One weekend, after a very busy and hectic week, I woke up in a panic trying to remember if I had all of my patients scheduled correctly. I realized that as a coordinator I too could benefit from using a PDA to keep up with everything. After several sleepless hours, I went to my home PC, and started surfing for PDAs, one that I could afford and that had enough memory to allow me to integrate my personal appointments and data with my professional needs. I found a website that listed comparisons of the available PDAs. I found what I felt would fit my needs and started searching on the web for best prices. I found the best price and in a 3 AM sleep deprived haze I whipped out my credit card and placed the order. Three days later I was holding the new tool that was going to help me organize my life- the PDA.

The following two weeks I spent learning the ins and outs of the device by trial and error. I started at home with simple functions first, the address book, then the calendar functions. I mastered loading the data onto my computer at home and syncing to the PDA. Then I took it a step beyond and loaded data from my PDA onto my work computer. This necessitated an additional cradle, but what a great way to transfer information from one place to another and no paper. I now had both work and home calendars integrated. I then focused on finding software designed to transmit text documents from PC to PDA. I found a freeware piece of software and started the process of trial and error to load the data onto my PDA. I was then able to beam the information to other staff, but I found the freeware application unreliable.

We needed more robust software that could handle text and spreadsheet documents since that was what our research clinic documents were comprised of primarily. Experimentation with several commercially produced software PDA programs and suggestions from every physician and nurse who were actively using the PDAs lead to a method to produce inclusion and exclusion material and a synopsis of the study that was "beamable" to every physician who had a PDA. At first we used HanDBase to translate our study synopses into a portable database system with pull-down screens. A search for software that would allow the use of word processing documents and spreadsheets led us to purchase Documents-to-Go and we have since used this method of downloading study synopses directly from our PC office productivity programs.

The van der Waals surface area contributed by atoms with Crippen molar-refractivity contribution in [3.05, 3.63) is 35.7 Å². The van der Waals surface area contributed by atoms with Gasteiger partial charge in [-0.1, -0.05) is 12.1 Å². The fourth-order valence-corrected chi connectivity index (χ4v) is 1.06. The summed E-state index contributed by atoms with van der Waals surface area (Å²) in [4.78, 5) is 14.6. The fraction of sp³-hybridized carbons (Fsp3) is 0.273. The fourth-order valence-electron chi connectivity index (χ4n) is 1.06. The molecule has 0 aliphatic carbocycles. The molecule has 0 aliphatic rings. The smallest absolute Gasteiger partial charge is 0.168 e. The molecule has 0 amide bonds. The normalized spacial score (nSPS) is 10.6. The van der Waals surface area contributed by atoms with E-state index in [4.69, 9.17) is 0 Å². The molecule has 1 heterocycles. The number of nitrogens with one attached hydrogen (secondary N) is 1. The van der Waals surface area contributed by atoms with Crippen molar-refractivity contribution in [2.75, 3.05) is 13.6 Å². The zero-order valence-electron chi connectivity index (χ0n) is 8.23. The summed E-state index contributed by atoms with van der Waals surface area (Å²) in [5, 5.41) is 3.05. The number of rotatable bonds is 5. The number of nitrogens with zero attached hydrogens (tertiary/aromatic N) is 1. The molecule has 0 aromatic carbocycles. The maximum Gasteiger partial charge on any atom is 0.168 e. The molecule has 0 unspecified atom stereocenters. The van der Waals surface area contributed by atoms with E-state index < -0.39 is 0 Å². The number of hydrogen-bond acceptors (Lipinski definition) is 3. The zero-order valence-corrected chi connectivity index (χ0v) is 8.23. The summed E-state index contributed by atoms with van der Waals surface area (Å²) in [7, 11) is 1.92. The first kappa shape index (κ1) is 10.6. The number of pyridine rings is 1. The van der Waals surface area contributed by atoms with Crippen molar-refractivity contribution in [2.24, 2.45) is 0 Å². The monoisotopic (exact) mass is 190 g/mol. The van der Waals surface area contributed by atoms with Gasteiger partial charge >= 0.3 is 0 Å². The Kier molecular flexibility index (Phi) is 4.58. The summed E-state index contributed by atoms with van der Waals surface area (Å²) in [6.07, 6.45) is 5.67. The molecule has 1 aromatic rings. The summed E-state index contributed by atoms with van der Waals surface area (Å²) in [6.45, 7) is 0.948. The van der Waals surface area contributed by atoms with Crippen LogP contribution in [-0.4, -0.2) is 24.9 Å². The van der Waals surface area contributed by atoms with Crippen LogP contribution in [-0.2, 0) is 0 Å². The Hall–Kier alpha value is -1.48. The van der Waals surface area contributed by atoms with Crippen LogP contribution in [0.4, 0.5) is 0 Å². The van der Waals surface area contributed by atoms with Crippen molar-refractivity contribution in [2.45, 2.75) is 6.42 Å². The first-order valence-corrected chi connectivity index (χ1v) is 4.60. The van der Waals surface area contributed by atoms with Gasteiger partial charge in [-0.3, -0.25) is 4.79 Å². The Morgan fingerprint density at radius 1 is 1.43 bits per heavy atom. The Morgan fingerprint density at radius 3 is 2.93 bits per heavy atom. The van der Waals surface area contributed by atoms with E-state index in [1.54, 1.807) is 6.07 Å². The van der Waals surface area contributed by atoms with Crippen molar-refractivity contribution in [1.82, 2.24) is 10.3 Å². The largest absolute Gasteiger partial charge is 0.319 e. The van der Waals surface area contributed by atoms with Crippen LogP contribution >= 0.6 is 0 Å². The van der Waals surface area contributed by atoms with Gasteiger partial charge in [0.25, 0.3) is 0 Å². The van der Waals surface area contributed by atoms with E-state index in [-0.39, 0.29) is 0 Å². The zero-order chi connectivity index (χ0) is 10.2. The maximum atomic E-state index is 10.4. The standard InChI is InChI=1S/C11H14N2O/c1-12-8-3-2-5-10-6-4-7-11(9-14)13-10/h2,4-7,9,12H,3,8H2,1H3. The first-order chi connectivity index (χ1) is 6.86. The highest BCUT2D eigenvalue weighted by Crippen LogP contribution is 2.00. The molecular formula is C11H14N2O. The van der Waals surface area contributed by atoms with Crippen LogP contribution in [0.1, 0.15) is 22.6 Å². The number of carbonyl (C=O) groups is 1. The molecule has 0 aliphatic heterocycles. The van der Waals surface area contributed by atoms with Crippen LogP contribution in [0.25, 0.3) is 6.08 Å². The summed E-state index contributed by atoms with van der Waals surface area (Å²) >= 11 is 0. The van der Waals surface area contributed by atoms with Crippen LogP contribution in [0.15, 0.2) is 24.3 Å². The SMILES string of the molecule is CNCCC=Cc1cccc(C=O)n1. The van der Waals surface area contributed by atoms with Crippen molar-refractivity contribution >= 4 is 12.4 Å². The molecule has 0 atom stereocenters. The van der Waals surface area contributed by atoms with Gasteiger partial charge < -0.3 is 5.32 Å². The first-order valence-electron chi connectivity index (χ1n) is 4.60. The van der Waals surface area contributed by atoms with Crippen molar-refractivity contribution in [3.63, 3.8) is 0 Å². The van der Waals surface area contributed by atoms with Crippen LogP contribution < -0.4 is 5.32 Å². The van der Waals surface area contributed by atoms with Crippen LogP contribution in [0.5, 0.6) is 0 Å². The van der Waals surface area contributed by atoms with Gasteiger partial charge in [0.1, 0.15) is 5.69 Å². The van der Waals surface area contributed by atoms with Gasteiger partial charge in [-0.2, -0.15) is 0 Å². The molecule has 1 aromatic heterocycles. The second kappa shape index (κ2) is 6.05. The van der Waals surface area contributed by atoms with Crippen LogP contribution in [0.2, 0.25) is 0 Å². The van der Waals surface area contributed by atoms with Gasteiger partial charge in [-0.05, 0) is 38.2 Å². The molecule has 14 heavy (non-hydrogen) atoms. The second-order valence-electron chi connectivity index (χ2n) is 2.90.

We began putting inclusion and exclusion criteria on the PDAs for coordinators and physicians. We purchased software that allowed text and spreadsheet documents to be loaded on the PDAs. We are able to load visit calculators for the particular protocol. This has been most advantageous to the coordinators who spend a great deal of time in the hospital and often have no access to their appointment book or to a calendar. Patients have a better idea of what to expect in follow up, and coordinators are not left to "guess" at the next visit window. The spreadsheet format we use allows the coordinator to enter the enrollment or randomization date and the spreadsheet does the rest of the calculations. The coordinator can save the document with customized information for the subject and download it or view it later. We still have to design the document on the PC, but it doesn't mean that the PC has to be immediately available.

Getting this information to the physician and investigators PDAs was just a beam away and took less time than detailing the study to a physician who was already late for clinic or hospital rounds. It became a less aggressive way to get physicians to talk about the new studies. Most of the physicians are interested in the newest and latest electronic devices, so using the PDA was a non threatening method of information transmission.

During the course of the year the practice converted to the use of Palm handhelds for the rest of the physicians and the possibility of "available" equipment struck us as an opportunity to be seized. As some of the physicians handhelds were upgraded or discarded, the Research Department begged for these PDAs for the study coordinators. Most were Palms with little or no expansion capability. The maximum internal memory on these devices was 16 megabytes (But there is a new device, the Palm Tungsten C which has a whopping 64 MB of internal memory). This allowed the placement of inclusion criteria as well as protocol synopsis and some visit scheduling programs for individual studies onto the PDAs and allowed the coordinators to lighten the amount of paper and notebooks that clutter space and become mangled after just a couple of days.